We had the good fortune of connecting with Sydney Zwicker and we’ve shared our conversation below.
Hi Sydney, how has your work-life balance changed over time?
This is a great question. Growing up in the Northeast, I definitely did not know work/life balance, it was all hustle. Moving to Colorado definitely changed that for me. There is a different rhythm here, if you go at 110% people feel you are trying too hard. My work-life balance has also changed due to my work. As a bodyworker, I have a limit to the number of clients I can see in a day or week. I make sure to have sustainable boundaries so that I can keep serving my community. Especially with Holistic Pelvic Care ™️, it takes a lot more energy to hold that trauma-informed container. I think one of the main downfalls to our healthcare system is that often appointments are rushed. Clients are in and out without the time for integration. By having this time set aside for clients at each appointment, it also allows me to slow down as well. In the wellness industry, we are always advocating for self-care. To stay in integrity, I try my best to practice what I preach. I set aside weekly time for my own self-care because finding this balance is integral to our health.
Can you open up a bit about your work and career? We’re big fans and we’d love for our community to learn more about your work.
I’ve been a part of the wellness world for a little under a decade. Like many, my first step into the holistic wellness world was for my own healing journey. As a survivor of sexual abuse, I tried all the things to find the wholeness so many of us are searching for. I spent the big $$$, I traveled the world and still felt like things were missing. I spent my late teens and 20’s, looking for that perfect modality, and what I came to realize was that healing is a never-ending process–a little bit of this, a little bit of that, and lots of curiosity. I did, however, get very lucky, I found a few teachers and mentors who started to empower me instead of telling me how I could be fixed. This mindset, away from the guru model, away from the shame and illness model is what changed everything. I think one of the most challenging things about the wellness world, especially in women’s health, is that we live in a culture that disempowers the importance of someone’s experience. Women are constantly being told we shouldn’t feel a certain way, or that our pain is ‘not real’. I think this is what separates my bodywork practice from others– the pillar of my work is to shed the stigma of the female lived experience. I come from a family of doctors and lawyers, and I love to know ‘how things work’. I love applying physiology and anatomy to this intuitive work. My approach to all things pelvic health has always stemmed from this idea that to really embrace the mystery of the woo-woo womb, we also have to ground this experience. I remember early on in my exploration I often felt turned off by the women’s wellness world. Often in women’s work, there is a notion that one has to start saying, ‘Oh my Goddess’ or buy a one-way ticket to Bali to start healing her relationship to the feminine. Not that there is anything wrong with that, but for many women, including myself, this seemed silly and inaccessible. What makes my practice unique is that I work with clients to bring together these two worlds. I believe we can find deep healing, not only by understanding the body but also by experiencing it. My deepest transformations came from exploring the power of my pelvic bowl. In reconnecting with the root tissue, I transformed my trauma and anxiety from my center. I sometimes say to client’s, to be a woman is to be traumatized. We are not always processing through big T traumas, but we do live in a sex-negative culture that does not support curiosity and education around our female anatomy. My desire is to help my clients to reclaim their essence and embody their truth. I believe that education is the key to empowerment and that chronic pain and fatigue often stems from not knowing things could feel different. If you can normalize someone’s experience, you can empower them to find the solution that is best for their body. What does this look like? Sometimes is it just a conversation, sometimes is it a referral to another practitioner. Often it is about listening. We listen to the body, and we notice. Being a bodyworker in the time of COVID is definitely a challenge, but it has also been inspiring. I started teaching Qoya movement classes online, I moved my Yoni Egg workshops to an in-depth online course that clients and students can do at their own pace, and launched a new mentorship program for women that has been incredible so far. If nothing else, I would like for all the young women, mothers, solopreneurs, badass females to know, you are not broken, nor alone on this journey.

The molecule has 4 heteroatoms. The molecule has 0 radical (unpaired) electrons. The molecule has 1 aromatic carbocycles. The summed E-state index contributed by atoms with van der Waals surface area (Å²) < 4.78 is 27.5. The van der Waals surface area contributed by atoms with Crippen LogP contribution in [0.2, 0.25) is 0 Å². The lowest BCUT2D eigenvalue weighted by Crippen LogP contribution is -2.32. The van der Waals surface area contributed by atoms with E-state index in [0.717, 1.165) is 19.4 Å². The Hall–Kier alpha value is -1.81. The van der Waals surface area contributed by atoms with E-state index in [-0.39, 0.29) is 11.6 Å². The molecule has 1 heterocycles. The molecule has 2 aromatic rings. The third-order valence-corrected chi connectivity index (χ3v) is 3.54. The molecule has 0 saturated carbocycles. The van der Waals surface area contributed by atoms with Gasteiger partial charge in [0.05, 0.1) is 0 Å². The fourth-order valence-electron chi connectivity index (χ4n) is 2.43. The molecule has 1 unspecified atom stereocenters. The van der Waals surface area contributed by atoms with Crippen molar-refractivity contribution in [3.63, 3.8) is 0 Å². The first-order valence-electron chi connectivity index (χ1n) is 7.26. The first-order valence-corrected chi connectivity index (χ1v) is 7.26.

Let’s say your best friend was visiting the area and you wanted to show them the best time ever. Where would you take them? Give us a little itinerary – say it was a week long trip, where would you eat, drink, visit, hang out, etc.
I would definitely bring them the Nest at Nurture. Hikes in Golden and Evergreen. The Weathervane Cafe. If nothing else, COVID has taught me to really appreciate the pleasure of the outdoors and a good-to-go cappuccino.
Who else deserves some credit and recognition?
I am so grateful to the Nurture community. There are so many inspiring health advocates and practitioners and it is an honor to be a part of the collective.
Photos by Sara Kane Photography